Tuesday May 16, 2017

10:30-12:00 AM – Session #3



Ashley Finlayson, Mike Danyluik, Jim Stewart

The Role of Crown Council and Defence Council with Victims of Homicide

This presentation on the Court Process will include, who is a Victim, Victim’s Rights, Victim Legislation, Victim Services, Victim Impact Statements, What Information about the Homicide that can be Provided to the Families of Homicide Victims, as well as the Respective Roles of both Crown and Defence Counsel in Relation to Victims of Homicide.



Tracey Makokis

Missing and Murdered Indigenous Women – What Was Shared

This presentation provides an overview of “What Was Shared” by Indigenous communities in relation to a two year research initiative that was conducted between 203-2015. The goal of the research was to better understand why Indigenous women and girls are over represented among those missing and murdered and to identify a consistent, culturally safe victim services response.

Through this presentation you will gain a better understanding of the Alberta context in relation to this issue – what is working well, what the gaps are and what needs to be done to better address this issue in the future.



Francoise Mathieu

Strategies to reduce secondary trauma, compassion fatigue and burnout

There is now over two decades of research proving that working or volunteering in community mental health, law enforcement and health care carries elements of risk to the care provider: compassion fatigue, secondary trauma and burnout can take a cumulative tolls on us as individuals and as teams. What can we do to protect ourselves from the difficult stories that we work with on a regular basis, limited resources and high volume of work, while still remaining effective and compassionate?

Using the most recent research in the field, this session will explore assumptions about compassion fatigue and secondary trauma, the organizational and personal barriers that professionals and volunteers face in their daily lives, and offer new and creative approaches to transforming these occupational hazards.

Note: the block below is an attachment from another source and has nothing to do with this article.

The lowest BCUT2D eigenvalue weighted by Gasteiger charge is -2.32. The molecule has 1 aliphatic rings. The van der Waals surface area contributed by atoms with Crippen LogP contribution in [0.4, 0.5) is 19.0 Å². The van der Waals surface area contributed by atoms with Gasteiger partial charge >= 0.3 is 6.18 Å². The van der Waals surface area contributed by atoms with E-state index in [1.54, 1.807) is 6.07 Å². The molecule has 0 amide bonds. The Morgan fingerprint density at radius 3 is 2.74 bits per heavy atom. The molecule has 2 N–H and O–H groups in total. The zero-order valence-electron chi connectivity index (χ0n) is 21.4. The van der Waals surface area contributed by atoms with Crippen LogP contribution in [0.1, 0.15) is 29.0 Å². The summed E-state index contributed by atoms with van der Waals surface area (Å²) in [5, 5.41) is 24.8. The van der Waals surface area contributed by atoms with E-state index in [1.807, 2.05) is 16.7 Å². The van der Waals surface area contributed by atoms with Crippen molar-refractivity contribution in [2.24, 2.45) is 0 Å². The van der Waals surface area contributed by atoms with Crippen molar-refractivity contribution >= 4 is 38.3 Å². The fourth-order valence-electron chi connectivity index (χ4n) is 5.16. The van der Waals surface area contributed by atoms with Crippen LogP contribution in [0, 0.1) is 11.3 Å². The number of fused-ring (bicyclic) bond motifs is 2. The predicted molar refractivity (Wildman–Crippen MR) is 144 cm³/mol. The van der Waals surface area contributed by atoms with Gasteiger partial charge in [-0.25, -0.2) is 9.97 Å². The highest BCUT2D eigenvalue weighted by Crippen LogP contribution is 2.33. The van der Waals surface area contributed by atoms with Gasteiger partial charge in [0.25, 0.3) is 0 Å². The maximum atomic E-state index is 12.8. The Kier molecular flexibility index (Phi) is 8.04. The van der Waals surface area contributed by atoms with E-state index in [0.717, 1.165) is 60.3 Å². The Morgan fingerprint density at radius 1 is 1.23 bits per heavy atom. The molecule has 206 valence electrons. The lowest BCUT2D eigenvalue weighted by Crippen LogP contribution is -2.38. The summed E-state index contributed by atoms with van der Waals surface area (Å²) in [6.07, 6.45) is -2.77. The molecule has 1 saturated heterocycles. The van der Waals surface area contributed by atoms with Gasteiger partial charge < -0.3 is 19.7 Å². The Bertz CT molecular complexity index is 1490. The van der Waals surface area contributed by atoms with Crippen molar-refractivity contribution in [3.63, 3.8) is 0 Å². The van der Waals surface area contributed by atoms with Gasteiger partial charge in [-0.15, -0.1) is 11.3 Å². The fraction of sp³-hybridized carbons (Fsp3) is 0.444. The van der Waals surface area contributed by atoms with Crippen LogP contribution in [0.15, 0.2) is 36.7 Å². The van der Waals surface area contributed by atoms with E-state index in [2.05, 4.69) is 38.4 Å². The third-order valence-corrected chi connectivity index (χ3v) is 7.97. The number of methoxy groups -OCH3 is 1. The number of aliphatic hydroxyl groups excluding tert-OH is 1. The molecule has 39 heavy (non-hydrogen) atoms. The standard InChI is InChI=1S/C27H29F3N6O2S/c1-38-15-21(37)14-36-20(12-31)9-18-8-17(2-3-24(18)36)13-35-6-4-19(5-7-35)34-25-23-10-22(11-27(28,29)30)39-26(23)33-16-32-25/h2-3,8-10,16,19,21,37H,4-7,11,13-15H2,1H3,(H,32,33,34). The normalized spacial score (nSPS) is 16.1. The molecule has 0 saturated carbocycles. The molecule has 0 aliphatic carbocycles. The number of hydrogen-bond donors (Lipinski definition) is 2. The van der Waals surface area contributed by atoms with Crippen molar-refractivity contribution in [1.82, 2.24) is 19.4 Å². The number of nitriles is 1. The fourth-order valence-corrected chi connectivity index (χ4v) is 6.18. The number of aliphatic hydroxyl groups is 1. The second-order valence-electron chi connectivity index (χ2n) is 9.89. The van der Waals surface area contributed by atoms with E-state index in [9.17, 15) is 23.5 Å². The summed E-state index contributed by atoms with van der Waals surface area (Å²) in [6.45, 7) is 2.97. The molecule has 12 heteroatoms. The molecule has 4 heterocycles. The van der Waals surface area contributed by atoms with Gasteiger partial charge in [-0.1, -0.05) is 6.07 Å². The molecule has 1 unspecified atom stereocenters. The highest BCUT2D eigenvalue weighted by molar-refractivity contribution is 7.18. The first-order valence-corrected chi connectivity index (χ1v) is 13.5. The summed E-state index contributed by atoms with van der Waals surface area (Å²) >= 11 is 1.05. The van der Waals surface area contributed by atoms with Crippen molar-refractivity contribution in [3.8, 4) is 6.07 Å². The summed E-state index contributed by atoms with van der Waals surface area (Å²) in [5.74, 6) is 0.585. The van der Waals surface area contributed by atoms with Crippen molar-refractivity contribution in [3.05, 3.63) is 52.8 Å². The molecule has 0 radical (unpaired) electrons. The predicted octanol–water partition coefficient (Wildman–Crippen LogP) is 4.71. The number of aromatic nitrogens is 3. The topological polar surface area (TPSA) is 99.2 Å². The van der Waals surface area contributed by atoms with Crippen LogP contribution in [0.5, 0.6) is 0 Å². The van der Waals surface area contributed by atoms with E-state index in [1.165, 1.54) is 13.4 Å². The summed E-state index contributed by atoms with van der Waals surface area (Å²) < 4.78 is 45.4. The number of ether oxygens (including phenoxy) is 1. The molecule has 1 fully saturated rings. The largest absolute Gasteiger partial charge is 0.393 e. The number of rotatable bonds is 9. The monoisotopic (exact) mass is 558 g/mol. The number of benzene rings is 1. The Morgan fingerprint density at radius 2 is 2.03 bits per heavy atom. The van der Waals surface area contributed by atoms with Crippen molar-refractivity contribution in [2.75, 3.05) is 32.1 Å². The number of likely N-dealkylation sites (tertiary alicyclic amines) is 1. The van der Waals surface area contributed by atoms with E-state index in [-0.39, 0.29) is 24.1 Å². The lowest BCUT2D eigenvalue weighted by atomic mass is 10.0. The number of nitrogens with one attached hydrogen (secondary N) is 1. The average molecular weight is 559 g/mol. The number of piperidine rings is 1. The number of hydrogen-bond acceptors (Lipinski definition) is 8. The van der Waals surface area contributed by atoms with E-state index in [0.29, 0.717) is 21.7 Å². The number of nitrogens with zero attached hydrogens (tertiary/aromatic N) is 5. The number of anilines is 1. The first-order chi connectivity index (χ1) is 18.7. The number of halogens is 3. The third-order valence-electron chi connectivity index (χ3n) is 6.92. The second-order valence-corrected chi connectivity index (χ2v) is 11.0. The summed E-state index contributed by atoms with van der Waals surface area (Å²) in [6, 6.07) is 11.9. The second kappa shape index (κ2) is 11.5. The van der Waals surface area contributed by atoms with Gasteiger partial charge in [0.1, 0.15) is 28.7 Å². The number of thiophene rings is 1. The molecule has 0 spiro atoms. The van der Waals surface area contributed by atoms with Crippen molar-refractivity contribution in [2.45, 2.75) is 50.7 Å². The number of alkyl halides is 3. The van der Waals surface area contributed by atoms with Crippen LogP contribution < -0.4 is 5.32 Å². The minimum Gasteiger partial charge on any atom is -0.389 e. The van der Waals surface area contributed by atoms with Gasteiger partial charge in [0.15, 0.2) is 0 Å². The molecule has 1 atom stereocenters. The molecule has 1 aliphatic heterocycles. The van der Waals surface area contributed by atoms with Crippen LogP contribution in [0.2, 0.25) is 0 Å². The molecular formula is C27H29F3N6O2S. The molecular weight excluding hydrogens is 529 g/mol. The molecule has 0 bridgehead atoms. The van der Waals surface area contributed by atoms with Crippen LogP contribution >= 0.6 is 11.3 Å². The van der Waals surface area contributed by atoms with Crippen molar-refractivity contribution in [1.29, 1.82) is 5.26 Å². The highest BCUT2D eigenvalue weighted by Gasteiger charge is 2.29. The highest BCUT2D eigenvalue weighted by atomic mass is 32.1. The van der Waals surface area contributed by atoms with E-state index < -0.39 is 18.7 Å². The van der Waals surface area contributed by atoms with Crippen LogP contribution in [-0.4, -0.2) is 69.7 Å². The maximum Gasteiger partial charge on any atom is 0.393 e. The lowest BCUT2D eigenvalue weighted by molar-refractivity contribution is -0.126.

Participants will learn:

  • Key Factors that increase risks of compassion fatigue, burnout and secondary trauma
  • Early intervention strategies
  • Grounding strategies: what works?



Heidi Cabay

Murder took everything from me, except my HOPE (H.O.P.E. hold on purpose evolves)

Domestic violence, child abuse, neglect, abandonment and homicide took away Heidi’s voice, worth and purpose. She was alone, invisible, unheard, and frozen in complex trauma and grief. Continuously slipping through the cracks of the systems, she created her own path to safety and healing by choosing the only true essential human need, love. Heidi is an endurance expert and she continues her journey one step at a time. Through perseverance and trust, she embraces healing and connection, all while courageously sharing her wisdom and tools to inspire others to have H.O.P.E. hold on purpose evolves.


Tuesday May 16, 2017

1:00-2:30 PM – Session #4



Sue Letendre and Donna Bradley

Basic Facts about Federal Corrections and Parole

  • Mission Statement and Legislation
  • What is Federal Corrections?


Regions, Institutions, Healing Lodges

  • Navigating a Federal Sentence

From Conviction to the Institution

Intake Assessment and Correctional Planning

Security Level

Correctional Programs

  • Federal Parole

Types of Release

Victim Role in the Parole Process

Community Supervision



Kathleen, Wayne, Krista and Karoyle

Victim Services Panel: Services and Perspectives

Panel members will discuss the journey of a victim and this panel will provide an opportunity for discussion on the services and supports that are available. Topics that will be discussed include victims in crisis, court appearances, experiences of Indigenous people and experiences in rural communities.



Jennifer Short

Homicide as Trauma for Co-Victims: Effects and Coping

Following a homicide, the families and loved ones of the victim are left behind to make sense of the crime and continue living. These are very challenging tasks. The homicide is traumatic for the co-victims and they can be impacted in ways that are similar to direct victims of trauma. The effects are further complicated by factors specific to homicide, such as involvement with the legal system and the nature of the loss.

This breakout session will examine the possible traumatic effects of homicide on co-victims, including: common reactions; the underlying causes of reactions; and the physiological changes linked to trauma. Coping strategies and therapeutic techniques that are often beneficial will also be explored.



Patrick Knight

Embracing the Pity Parties

In this session, participants will examine some of the common reactions to tragedy and the beginning stages of grief. Based on his own story and anecdotes from hundreds of victims he has spoken with over the last seven years, Mr. Knight will share lessons learned in embracing the initial grief and pity parties that follow a tragic event. Participants will also identify steps to begin moving forward during this first stage of grief.

Contact Information

Cathy Harvey, Event Coordinator
(780) 485-5955